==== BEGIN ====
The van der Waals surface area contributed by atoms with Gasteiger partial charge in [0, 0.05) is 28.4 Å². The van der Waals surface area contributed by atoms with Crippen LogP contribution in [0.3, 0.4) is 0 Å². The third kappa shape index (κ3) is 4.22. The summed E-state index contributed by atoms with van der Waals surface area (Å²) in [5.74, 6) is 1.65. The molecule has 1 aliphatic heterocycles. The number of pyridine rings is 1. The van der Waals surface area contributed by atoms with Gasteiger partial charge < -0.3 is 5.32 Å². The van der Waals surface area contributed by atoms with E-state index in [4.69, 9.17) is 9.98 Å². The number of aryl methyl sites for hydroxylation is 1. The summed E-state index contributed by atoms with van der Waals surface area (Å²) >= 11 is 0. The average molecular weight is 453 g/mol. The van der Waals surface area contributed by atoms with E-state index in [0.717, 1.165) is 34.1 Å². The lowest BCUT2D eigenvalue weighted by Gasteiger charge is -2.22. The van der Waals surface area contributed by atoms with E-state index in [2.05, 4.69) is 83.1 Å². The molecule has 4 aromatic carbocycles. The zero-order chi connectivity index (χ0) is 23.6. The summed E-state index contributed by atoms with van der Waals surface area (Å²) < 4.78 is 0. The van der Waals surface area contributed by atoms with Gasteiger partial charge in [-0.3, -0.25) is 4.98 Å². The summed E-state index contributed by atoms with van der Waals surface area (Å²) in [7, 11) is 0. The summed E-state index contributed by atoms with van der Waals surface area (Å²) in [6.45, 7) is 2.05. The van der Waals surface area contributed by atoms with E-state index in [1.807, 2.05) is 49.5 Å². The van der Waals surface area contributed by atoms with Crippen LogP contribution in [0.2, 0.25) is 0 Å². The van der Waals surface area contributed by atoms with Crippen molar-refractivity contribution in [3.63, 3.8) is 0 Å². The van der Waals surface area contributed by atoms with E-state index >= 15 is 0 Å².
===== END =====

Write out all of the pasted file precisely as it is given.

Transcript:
The van der Waals surface area contributed by atoms with Gasteiger partial charge in [0, 0.05) is 28.4 Å². The van der Waals surface area contributed by atoms with Crippen LogP contribution in [0.3, 0.4) is 0 Å². The third kappa shape index (κ3) is 4.22. The summed E-state index contributed by atoms with van der Waals surface area (Å²) in [5.74, 6) is 1.65. The molecule has 1 aliphatic heterocycles. The number of pyridine rings is 1. The van der Waals surface area contributed by atoms with Gasteiger partial charge < -0.3 is 5.32 Å². The van der Waals surface area contributed by atoms with E-state index in [4.69, 9.17) is 9.98 Å². The number of aryl methyl sites for hydroxylation is 1. The summed E-state index contributed by atoms with van der Waals surface area (Å²) >= 11 is 0. The average molecular weight is 453 g/mol. The van der Waals surface area contributed by atoms with E-state index in [0.717, 1.165) is 34.1 Å². The lowest BCUT2D eigenvalue weighted by Gasteiger charge is -2.22. The van der Waals surface area contributed by atoms with E-state index in [2.05, 4.69) is 83.1 Å². The molecule has 4 aromatic carbocycles. The zero-order chi connectivity index (χ0) is 23.6. The summed E-state index contributed by atoms with van der Waals surface area (Å²) < 4.78 is 0. The van der Waals surface area contributed by atoms with Gasteiger partial charge in [-0.3, -0.25) is 4.98 Å². The summed E-state index contributed by atoms with van der Waals surface area (Å²) in [7, 11) is 0. The summed E-state index contributed by atoms with van der Waals surface area (Å²) in [6.45, 7) is 2.05. The van der Waals surface area contributed by atoms with E-state index in [1.807, 2.05) is 49.5 Å². The van der Waals surface area contributed by atoms with Crippen LogP contribution in [0.2, 0.25) is 0 Å². The van der Waals surface area contributed by atoms with Crippen molar-refractivity contribution in [3.63, 3.8) is 0 Å². The van der Waals surface area contributed by atoms with E-state index >= 15 is 0 Å².